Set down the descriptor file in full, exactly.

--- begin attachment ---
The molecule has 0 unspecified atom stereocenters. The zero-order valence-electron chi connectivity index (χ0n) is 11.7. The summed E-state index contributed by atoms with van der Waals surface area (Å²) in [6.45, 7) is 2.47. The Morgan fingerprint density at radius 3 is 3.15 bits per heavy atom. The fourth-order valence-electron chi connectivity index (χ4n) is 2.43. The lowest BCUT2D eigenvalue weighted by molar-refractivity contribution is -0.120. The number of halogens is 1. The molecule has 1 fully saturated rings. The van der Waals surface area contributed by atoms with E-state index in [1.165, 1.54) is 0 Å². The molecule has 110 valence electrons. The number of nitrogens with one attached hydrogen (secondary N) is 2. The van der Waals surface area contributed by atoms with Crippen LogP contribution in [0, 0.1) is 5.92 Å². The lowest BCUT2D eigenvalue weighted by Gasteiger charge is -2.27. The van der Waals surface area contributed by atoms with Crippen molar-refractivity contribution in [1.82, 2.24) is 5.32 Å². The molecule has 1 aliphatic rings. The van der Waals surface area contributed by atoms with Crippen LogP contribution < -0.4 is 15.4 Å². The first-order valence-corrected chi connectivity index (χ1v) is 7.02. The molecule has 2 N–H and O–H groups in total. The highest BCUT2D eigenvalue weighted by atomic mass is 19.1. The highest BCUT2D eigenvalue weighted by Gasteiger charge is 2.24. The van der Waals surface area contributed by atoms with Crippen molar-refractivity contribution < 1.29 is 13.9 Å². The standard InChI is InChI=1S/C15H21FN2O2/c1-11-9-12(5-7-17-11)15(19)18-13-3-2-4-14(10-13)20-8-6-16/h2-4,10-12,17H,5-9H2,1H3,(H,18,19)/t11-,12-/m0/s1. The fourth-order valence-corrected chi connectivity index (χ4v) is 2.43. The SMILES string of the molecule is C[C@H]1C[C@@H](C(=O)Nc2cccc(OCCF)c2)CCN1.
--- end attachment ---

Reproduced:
The molecule has 0 unspecified atom stereocenters. The zero-order valence-electron chi connectivity index (χ0n) is 11.7. The summed E-state index contributed by atoms with van der Waals surface area (Å²) in [6.45, 7) is 2.47. The Morgan fingerprint density at radius 3 is 3.15 bits per heavy atom. The fourth-order valence-electron chi connectivity index (χ4n) is 2.43. The lowest BCUT2D eigenvalue weighted by molar-refractivity contribution is -0.120. The number of halogens is 1. The molecule has 1 fully saturated rings. The van der Waals surface area contributed by atoms with E-state index in [1.165, 1.54) is 0 Å². The molecule has 110 valence electrons. The number of nitrogens with one attached hydrogen (secondary N) is 2. The van der Waals surface area contributed by atoms with Crippen LogP contribution in [0, 0.1) is 5.92 Å². The lowest BCUT2D eigenvalue weighted by Gasteiger charge is -2.27. The van der Waals surface area contributed by atoms with Crippen molar-refractivity contribution in [1.82, 2.24) is 5.32 Å². The molecule has 1 aliphatic rings. The van der Waals surface area contributed by atoms with Crippen LogP contribution < -0.4 is 15.4 Å². The first-order valence-corrected chi connectivity index (χ1v) is 7.02. The molecule has 2 N–H and O–H groups in total. The highest BCUT2D eigenvalue weighted by atomic mass is 19.1. The highest BCUT2D eigenvalue weighted by Gasteiger charge is 2.24. The van der Waals surface area contributed by atoms with Crippen molar-refractivity contribution < 1.29 is 13.9 Å². The standard InChI is InChI=1S/C15H21FN2O2/c1-11-9-12(5-7-17-11)15(19)18-13-3-2-4-14(10-13)20-8-6-16/h2-4,10-12,17H,5-9H2,1H3,(H,18,19)/t11-,12-/m0/s1. The fourth-order valence-corrected chi connectivity index (χ4v) is 2.43. The SMILES string of the molecule is C[C@H]1C[C@@H](C(=O)Nc2cccc(OCCF)c2)CCN1.